Brivio and Delius stopped to change tires.
At the beginning of lap ten Rosemeyer was again in command as Lang stopped for new rear tires. He was relieved by Caracciola, who had retired earlier. When he climbed into Lang's car, the spectators responded with hissing
and whistling. But they quieted down when the loudspeaker announced that Lang had broken the little finger of his right hand on the first lap. He had suffered substantial pain but managed to drive eight laps in great style.
Caracciola joined the race in Lang's car while Lang had his finger put in splints and bandaged in case he was needed as reserve driver. The various pit stops for fuel and tires had changed the order of the field after 10 laps:
|1.||Rosemeyer (Auto Union)||1h42m39.1s|
|2.||Stuck (Auto Union)||1h44m33.1s|
|3.||Nuvolari (Alfa Romeo)||1h44m59.4s|
Mid-race, on lap 11, was the time for tire stops. Fagioli had a lengthy pit stop while his shock absorbers were adjusted but Chiron had a much faster stop. After the ongoing spark plug problems, Dreyfus had finally had enough
and retired the 12-cylinder Alfa Romeo with ongoing plug problems. When Brauchitsch stopped to change tires, Lang surprisingly relieved him and took over the car. The order of the field after 11 laps was:
|1.||Rosemeyer (Auto Union)||1h52m55.8s|
|2.||Stuck (Auto Union)||1h55m08.2s|
|3.||Nuvolari (Alfa Romeo)||1h55m18.8s|
|7.||Hasse (Auto Union)||1h57m54.8s|
|8.||Brivio (Alfa Romeo)||1h58m14.8s|
|9.||von Delius (Auto Union)||1h59m45.6s|
|10.||Severi (Alfa Romeo)||2h07m24.2s|
On lap 12 there were still nine drivers on the same lap. Stuck, who had not yet changed his tires, was called into the pits which enabled Nuvolari to move into second place albeit over two minutes behind Rosemeyer.
Caracciola in Lang's car was now third and Stuck had fallen to fourth place after his stop. Severi refueled and changed tires at the beginning of lap 12. His teammate Dreyfus, who had retired earlier, took over the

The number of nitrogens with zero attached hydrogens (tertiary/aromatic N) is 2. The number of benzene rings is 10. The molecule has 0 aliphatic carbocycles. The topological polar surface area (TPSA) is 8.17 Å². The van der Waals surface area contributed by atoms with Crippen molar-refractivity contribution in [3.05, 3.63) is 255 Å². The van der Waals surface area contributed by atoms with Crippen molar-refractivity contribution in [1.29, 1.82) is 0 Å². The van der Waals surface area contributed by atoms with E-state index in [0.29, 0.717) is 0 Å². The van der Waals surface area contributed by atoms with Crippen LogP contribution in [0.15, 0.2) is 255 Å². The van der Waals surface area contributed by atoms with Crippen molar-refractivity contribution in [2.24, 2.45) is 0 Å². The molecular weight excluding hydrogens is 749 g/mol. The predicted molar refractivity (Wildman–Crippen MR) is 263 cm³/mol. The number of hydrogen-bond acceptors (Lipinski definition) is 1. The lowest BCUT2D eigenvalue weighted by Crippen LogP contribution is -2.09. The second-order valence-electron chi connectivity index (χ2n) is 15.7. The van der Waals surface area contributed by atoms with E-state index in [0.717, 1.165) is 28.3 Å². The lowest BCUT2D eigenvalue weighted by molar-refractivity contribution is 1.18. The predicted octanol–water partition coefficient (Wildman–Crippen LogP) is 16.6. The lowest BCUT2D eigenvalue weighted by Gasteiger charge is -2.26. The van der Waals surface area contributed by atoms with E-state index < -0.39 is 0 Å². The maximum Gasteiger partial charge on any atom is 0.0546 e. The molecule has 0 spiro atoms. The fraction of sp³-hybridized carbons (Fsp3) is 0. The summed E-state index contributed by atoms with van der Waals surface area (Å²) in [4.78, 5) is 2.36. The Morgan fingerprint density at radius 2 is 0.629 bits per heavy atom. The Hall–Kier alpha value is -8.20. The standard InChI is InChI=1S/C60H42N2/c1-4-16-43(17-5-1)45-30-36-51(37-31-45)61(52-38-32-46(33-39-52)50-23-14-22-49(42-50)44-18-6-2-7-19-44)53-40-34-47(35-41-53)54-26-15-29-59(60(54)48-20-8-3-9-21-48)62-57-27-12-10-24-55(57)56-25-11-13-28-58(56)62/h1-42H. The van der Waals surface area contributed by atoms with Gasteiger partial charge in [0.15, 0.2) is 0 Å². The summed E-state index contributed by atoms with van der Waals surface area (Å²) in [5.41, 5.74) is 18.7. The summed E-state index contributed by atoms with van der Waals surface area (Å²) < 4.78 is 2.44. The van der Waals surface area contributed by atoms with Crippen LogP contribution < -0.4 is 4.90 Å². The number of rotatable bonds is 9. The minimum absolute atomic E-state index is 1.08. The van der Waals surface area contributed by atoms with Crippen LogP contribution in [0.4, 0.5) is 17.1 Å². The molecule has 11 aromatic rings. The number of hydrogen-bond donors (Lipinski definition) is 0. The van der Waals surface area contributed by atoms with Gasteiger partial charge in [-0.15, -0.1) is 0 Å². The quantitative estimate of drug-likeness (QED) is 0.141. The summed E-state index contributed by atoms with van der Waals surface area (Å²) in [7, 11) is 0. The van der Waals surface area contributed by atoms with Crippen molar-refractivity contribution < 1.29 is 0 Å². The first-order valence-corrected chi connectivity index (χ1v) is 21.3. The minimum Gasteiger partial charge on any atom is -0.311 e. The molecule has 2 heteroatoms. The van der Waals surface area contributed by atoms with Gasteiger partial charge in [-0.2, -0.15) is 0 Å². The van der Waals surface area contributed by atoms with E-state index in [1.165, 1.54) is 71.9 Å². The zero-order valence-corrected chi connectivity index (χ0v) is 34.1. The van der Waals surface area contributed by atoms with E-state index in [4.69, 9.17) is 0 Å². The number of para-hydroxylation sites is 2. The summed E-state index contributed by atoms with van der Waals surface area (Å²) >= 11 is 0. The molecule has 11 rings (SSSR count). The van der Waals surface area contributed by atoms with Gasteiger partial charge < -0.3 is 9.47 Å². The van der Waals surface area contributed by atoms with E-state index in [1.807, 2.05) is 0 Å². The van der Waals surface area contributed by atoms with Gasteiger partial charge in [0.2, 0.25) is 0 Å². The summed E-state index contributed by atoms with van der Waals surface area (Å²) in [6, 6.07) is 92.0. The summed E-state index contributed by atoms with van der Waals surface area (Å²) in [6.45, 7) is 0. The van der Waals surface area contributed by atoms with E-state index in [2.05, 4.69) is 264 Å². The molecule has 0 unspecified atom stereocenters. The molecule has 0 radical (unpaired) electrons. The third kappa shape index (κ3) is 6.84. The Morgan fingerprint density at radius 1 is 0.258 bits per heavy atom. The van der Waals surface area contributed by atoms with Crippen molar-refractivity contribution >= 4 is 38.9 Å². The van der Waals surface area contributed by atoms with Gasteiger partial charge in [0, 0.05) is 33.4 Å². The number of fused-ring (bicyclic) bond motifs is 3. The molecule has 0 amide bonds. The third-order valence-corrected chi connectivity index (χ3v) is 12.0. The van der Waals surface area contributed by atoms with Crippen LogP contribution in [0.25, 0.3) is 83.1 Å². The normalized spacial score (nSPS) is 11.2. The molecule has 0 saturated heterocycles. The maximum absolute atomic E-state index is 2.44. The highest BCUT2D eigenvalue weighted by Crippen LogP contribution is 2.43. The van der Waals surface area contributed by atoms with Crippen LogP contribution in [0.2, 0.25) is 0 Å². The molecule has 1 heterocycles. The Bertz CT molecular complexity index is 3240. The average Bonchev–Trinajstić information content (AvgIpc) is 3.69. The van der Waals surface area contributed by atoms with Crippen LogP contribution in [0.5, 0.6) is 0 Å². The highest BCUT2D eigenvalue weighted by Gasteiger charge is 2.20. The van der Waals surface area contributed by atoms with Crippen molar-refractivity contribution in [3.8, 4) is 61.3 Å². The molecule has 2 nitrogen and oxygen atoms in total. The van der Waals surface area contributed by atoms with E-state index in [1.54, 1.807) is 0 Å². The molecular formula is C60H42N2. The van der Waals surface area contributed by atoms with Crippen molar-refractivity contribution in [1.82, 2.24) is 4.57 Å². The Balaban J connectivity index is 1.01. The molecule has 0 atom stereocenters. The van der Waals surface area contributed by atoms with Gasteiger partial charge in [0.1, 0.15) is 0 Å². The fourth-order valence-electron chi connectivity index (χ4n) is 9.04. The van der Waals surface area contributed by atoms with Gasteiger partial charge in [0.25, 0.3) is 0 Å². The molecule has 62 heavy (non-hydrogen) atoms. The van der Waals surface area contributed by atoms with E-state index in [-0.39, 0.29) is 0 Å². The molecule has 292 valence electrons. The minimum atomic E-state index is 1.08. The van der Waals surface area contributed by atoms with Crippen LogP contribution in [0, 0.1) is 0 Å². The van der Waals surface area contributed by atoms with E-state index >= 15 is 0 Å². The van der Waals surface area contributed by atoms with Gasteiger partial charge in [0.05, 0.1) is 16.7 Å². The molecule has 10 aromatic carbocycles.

cockpit and re-joined the race. By now six cars had retired with the order of the field after 12 laps as follows:
|1.||Rosemeyer (Auto Union)||2h03m13.8s|
|2.||Nuvolari (Alfa Romeo)||2h05m40.8s|
|4.||Stuck (Auto Union)||2h06m33.0s|
|6.||Brivio (Alfa Romeo)||2h08m53.6s|
|7.||Hasse (Auto Union)||2h10m05.8s|
|8.||von Delius (Auto Union)||2h11m06.6s|
|12.||Dreyfus (Alfa Romeo)||2h18m17.8s|
On lap 13 when Chiron drove along the straight over the bridge after Antoniusbuche, the car bounced to the left at very high speed, crashed through the fence and overturned. He landed between the racetrack and the new
Reichsstraße. Chiron was pulled from underneath the car and fortunately escaped with only light injuries to head and shoulder but was transported to the Adenau Hospital. His accident in a gentle curve was not his mistake
but was attributed to the bad road holding of his car. As a result he did not race again that year.
After lap 13, Caracciola in Lang's car stopped at the pits with a boiling radiator, tires were changed and water refilled. The mechanics worked on the car for a long time but then Caracciola climbed out of the car,
supposedly the supercharger had a problem. The car was retired when a mechanic drove it past the pits to the "graveyard" to join the other cars parked there. Stuck was now third and Brivio was in fourth place.
On lap 15 Rosemeyer stopped for the second time to change tires. This time the mechanics had more time due to Rosemeyer's lead of four minutes over Nuvolari. All four tires were changed since the white breaker strip
was already visible, so it was high time. Accompanied with enthusiastic shouts from the grandstand crowd he dashed back onto the track, still in the lead. Nuvolari retired at the Karussell with spark plug trouble,
according to the loudspeaker announcement, but supposedly it was failure of the rear axle. The Italian rode back to the pits on the tail of Sommer's old Alfa Romeo monoposto. Stuck's Auto Union now inherited second place
while Hasse finally passed Fagioli to gain fourth position. Rosemeyer controlled the pace and led by four minutes over Stuck at 133.2 km/h race speed when the order of the field was as follows after 15 laps:
|1.||Rosemeyer (Auto Union)||2h34m07.4s|
|2.||Stuck (Auto Union)||2h38m13.2s|
|3.||Brivio (Alfa Romeo)||2h40m26.2s|
|4.||Hasse (Auto Union)||2h42m40.4s|
There were no further changes in the order for the first five cars. Brivio changed tires. For a while Trossi's Maserati was driven by his teammate Seaman. Dreyfus in Severi's Alfa Romeo retired on lap 19 with broken oil
pump. Rosemeyer's average speed was 131.7 km/h with the times of the first four as follows after 21 laps:
|1.||Rosemeyer (Auto Union)||3h38m06.2s|